Maybe he should write to his mother, ask her if she'd have a word to McGonagall about letting him join the Order; or at least giving him something useful to do. She'd probably refuse, though. She'd been less than impressed when the Dark Lord had given him something to do.
He remembered the stark paleness of her face when Snape Apparated them into the manor; told her in brief, spare sentences exactly what had happened before Apparating out again.
She hadn't hesitated. She'd summoned a house elf and told it to send a trunk with all essential belongings of herself and Master Malfoy to an address on a small card she took from an inner pocket. Then she'd Apparated them both to France. She hadn't let go of Draco's shoulder at any point from the time Snape brought him to her to the time they Apparated out.
Snape's actions on the tower had obscured Draco's moment of weakness, or rebellion, whichever it had been, and saved him from immediate consequences at the hands of the other Death Eaters. It hadn't saved him from the Dark Lord's later disappointment, which Draco knew very well would have meant either death or a lifelong bondage and servitude.
Narcissa had been in the new Headmistress's office within half an hour, bargaining everything she knew about the Death Eater movement in return for Draco's pardon and protection at the school in the new year.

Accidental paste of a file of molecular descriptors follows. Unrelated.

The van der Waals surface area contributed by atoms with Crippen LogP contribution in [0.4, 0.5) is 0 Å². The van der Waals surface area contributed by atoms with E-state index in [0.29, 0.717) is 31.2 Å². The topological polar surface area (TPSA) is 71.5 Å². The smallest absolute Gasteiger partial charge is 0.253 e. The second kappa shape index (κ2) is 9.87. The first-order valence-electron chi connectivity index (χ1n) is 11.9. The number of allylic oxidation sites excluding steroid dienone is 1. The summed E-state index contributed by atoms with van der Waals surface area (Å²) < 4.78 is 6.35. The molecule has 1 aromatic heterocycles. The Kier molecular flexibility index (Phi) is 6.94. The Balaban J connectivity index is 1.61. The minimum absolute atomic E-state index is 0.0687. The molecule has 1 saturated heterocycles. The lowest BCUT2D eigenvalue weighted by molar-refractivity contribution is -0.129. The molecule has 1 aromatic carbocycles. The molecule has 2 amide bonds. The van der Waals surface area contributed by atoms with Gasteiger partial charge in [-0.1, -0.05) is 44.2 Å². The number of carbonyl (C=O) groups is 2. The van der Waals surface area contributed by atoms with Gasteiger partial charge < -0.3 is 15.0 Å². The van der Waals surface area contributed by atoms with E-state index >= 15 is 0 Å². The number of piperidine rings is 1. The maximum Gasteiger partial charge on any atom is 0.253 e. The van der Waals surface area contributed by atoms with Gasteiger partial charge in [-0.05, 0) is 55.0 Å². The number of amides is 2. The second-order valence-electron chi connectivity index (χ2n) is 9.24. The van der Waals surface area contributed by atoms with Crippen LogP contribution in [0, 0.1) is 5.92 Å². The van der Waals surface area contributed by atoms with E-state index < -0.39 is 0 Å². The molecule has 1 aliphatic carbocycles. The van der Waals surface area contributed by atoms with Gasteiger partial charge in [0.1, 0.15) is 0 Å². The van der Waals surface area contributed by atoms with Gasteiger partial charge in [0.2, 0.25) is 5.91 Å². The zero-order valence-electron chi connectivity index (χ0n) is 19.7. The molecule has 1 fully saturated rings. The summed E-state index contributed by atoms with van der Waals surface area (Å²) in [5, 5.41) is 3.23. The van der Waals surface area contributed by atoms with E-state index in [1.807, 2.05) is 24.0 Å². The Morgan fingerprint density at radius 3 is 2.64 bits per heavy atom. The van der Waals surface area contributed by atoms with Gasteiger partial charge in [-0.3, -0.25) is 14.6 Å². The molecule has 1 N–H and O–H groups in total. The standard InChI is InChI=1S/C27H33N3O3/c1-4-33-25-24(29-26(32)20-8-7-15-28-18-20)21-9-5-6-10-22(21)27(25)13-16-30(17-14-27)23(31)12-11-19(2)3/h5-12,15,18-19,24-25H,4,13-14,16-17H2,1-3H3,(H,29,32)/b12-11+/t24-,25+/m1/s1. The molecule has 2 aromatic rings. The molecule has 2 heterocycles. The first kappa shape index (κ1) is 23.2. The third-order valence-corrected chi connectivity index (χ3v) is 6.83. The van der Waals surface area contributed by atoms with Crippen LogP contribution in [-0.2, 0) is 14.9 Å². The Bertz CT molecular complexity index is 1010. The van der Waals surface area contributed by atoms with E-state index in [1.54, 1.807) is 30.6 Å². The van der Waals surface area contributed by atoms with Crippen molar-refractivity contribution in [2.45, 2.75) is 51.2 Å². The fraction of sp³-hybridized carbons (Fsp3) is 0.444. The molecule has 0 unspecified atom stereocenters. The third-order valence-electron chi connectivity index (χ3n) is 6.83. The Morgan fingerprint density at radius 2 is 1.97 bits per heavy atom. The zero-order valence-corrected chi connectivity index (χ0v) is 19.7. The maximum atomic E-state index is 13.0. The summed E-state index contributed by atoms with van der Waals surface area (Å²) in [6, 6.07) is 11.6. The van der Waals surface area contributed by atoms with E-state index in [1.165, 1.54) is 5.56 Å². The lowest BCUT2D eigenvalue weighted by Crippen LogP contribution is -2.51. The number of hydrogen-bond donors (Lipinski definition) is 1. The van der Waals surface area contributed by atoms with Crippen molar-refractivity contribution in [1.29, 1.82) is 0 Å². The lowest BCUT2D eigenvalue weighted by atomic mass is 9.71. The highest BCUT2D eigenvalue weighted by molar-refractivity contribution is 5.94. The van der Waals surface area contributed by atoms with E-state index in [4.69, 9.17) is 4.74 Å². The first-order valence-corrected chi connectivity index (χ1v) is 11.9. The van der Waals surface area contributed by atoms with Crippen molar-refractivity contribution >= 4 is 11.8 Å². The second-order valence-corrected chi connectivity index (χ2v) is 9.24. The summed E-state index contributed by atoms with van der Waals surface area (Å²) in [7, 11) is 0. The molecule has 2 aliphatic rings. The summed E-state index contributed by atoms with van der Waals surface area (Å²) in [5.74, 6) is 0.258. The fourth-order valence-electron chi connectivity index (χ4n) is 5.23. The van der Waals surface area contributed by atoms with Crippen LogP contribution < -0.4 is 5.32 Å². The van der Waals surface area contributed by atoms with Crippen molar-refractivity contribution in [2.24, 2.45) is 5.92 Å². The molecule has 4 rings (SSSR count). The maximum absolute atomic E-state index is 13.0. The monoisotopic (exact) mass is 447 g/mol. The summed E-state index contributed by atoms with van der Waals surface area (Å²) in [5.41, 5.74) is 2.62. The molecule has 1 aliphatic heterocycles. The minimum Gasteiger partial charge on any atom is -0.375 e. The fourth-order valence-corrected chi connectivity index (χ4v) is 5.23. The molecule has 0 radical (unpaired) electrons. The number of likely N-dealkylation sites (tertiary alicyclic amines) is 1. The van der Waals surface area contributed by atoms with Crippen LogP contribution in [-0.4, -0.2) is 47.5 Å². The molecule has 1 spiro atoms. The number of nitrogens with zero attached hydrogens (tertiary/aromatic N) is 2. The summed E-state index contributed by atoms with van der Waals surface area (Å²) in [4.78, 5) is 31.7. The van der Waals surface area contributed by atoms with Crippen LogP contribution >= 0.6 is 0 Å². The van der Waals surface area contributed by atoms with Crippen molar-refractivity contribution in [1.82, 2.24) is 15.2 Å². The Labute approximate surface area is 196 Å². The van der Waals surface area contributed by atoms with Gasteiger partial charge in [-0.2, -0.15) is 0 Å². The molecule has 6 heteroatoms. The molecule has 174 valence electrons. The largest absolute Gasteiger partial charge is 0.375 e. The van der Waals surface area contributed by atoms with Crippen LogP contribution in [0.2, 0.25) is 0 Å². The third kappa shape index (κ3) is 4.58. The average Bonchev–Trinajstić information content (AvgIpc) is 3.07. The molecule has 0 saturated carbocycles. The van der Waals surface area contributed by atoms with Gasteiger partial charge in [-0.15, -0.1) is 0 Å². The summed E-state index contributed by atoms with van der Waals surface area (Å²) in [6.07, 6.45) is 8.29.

"Draco!" There were footsteps pounding behind him. "Malfoy, wait up!"
He turned just as Pansy caught him up, out of breath and with her satchel swinging wildly on her elbow. He noticed Bulstrode and Greengrass a way back. She must have run ahead of them to reach him.
"Hell, Draco, you could have waited," she puffed, annoyed. "I suppose you've just come from McGonagall's office, again?"
"Wait a sec, I've got something in my sock."
She got him to hold still while she grabbed his shoulder and twisted one leg up, fumbling inside her black patent leather shoe.
"Since when do you run, anyway?" he asked. "I thought you were morally opposed to all forms of exercise? I'm fairly sure that's what you told me when I tried to get you to come to try outs this year."
She looked back up and scowled, intense and flushed behind the dark hair that had got mussed and was falling into her eyes.
"I am," she said. "Only somebody wouldn't stop when I called their name. Aha!" She found the object in her shoe. She made a face at it and threw it away.
She put her foot back down and tested it. "There, it's gone. Did she refuse you again?"
"Cow," she said philosophically. She linked an arm through his elbow and tugged him into motion again.
"Did you do it last night?" she asked, her voice lower.
"Yes," he said again. He shrugged. "It didn't work."
"I thought you said you'd worked out the calculations!" She sounded personally betrayed by his fallibility and he smirked a bit.
"That part worked. But the — scene didn't go the way I wanted it to." He bit his lip. "I'm going to try again tonight, though," he said, deciding on the spot.